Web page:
The Handling of Germany
THERE is, of course, no reason why Lord Londonderry should n have written a book like this, but just as little reason why he shoul A great deal of the ground was covered in his Ourselves Germany, published in 1938, and much of what is new, particular] the detailed history of our air disarmament and air rearmamen belongs to a chapter which there is little purpose in reopen now. Lord Londonderry is, of course, justified in demonstrat that as Air Minister he was always trying to build up a larger Force than the Cabinet would sanction, but he constantly addu arguments of whose invalidity he appears to be quite unconscio " Ten years ago," he writes, " there were many in high places w were in favour of a complete abolition of that same Air Force which by general consent we owe our survival after the Battle Britain in 1940." But what the many in high places proposed. course, was the universal abolition of air forces, not the unilate
abolition of the R.A.F.—in which case the question of a Battle of Britain would never have arisen. One reason why the attempt at abolition failed (not that the prospects of its succeeding were ever very hopeful) was Lord Londonderry's insistence on Britain's right to bomb recalcitrant tribes on the North-West Frontier and elsewhere. That policy might have been right or wrong in itself, but it is obvious that so long as one Great Power claimed the right to maintain bombers and the plant to build them with, general abolition was out of the question.
'Lord Londonderry's general thesis still is that we could have made friends with Hitler instead of making an enemy of him. He explained his views in a letter to Mr. Churchill (who did not agree with them) in May, 1936: " I feel that if the Nazi regime in Germany is destroyed then the country will go Communist, and we shall find a lining-up of France, Germany and Russia and the menace of Communism as the most powerful policy in the world." Similar arguments have been heard more recently from other lips. One difficulty about his judgements is of deciding when they have become definitive. " Neither Baldwin nor Chamberlain [Neville, not Austen]," he writes, " had any real conception of statesmanship when it came to foreign politics," and, referring to the agreement signed by the Prime Minister and Hitler at Munich, he adds: " For my part I never believed it to be possible, when Chamberlain had succeeded in assembling in one room the representatives of the four great countries on whose word peace or war depended, that he could have failed to achieve anything except Hitler's signature to a piece of paper proclaiming eternal friendship between Great Britain and Germany. That was a veritable anti-climax."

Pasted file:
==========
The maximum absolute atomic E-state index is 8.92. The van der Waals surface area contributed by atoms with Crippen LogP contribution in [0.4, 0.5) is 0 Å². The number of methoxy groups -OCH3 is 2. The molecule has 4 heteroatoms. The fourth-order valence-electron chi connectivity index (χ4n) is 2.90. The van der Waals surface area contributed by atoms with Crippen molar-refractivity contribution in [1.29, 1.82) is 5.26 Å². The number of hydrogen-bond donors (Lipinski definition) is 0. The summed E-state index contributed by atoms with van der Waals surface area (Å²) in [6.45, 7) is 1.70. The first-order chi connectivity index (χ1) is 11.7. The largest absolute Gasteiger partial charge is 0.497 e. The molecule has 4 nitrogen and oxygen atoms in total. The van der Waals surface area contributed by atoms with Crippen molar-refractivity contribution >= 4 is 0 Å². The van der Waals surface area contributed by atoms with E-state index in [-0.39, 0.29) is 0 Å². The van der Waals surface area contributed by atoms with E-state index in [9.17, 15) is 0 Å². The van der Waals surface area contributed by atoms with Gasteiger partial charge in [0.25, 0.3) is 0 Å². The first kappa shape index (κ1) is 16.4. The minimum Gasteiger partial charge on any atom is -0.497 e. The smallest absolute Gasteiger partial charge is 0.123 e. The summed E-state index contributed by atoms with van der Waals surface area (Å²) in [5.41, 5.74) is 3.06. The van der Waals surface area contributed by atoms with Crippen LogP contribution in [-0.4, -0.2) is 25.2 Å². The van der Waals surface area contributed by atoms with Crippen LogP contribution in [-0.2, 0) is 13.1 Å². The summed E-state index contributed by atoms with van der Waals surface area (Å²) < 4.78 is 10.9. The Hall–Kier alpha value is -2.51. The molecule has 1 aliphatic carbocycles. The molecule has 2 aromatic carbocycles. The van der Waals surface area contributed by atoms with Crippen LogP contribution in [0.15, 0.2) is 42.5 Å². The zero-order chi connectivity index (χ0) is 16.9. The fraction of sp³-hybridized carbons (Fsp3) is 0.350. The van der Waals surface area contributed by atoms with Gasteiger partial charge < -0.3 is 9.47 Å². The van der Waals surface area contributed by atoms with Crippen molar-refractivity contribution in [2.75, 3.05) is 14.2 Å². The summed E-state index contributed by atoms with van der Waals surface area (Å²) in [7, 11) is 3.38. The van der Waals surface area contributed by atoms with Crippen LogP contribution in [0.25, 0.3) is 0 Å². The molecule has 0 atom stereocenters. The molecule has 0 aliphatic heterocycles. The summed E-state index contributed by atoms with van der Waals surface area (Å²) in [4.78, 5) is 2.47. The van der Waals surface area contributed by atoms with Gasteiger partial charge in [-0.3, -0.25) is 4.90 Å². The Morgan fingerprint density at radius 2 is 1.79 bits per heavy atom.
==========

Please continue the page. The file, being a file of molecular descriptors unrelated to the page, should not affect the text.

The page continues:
But did Lord Londonderry never believe that? What, then, was the meaning of his letter in The Times of October 3rd, 1938? The " piece of paper " was then a "document." The Prime Minister had done precisely what Lord Londonderry in his earlier book (from which he quoted at some length in the letter) had urged might be done.
" I am happy," he concluded, thankfully, " to think that this hope, which seemed remote when it was expressed on the publication of my book six months ago, should now appear to be within sight of fulfilment, and a document exists by virtue of which England and Germany have forsworn war as a means of settling their differences. This may well prove to be the crowning achievement of Mr. Chamberlain's states- manship " —of that statesmanship which in 1943 the same Lord Londonderry declared the same Mr. Chamberlain never to have had any concep- tion of in foreign politics. Has the 1938 view been superseded by the 1943 view—or been overlooked? It is rather confusing, but so is a good deal else in this well-intentioned book. H. W. H.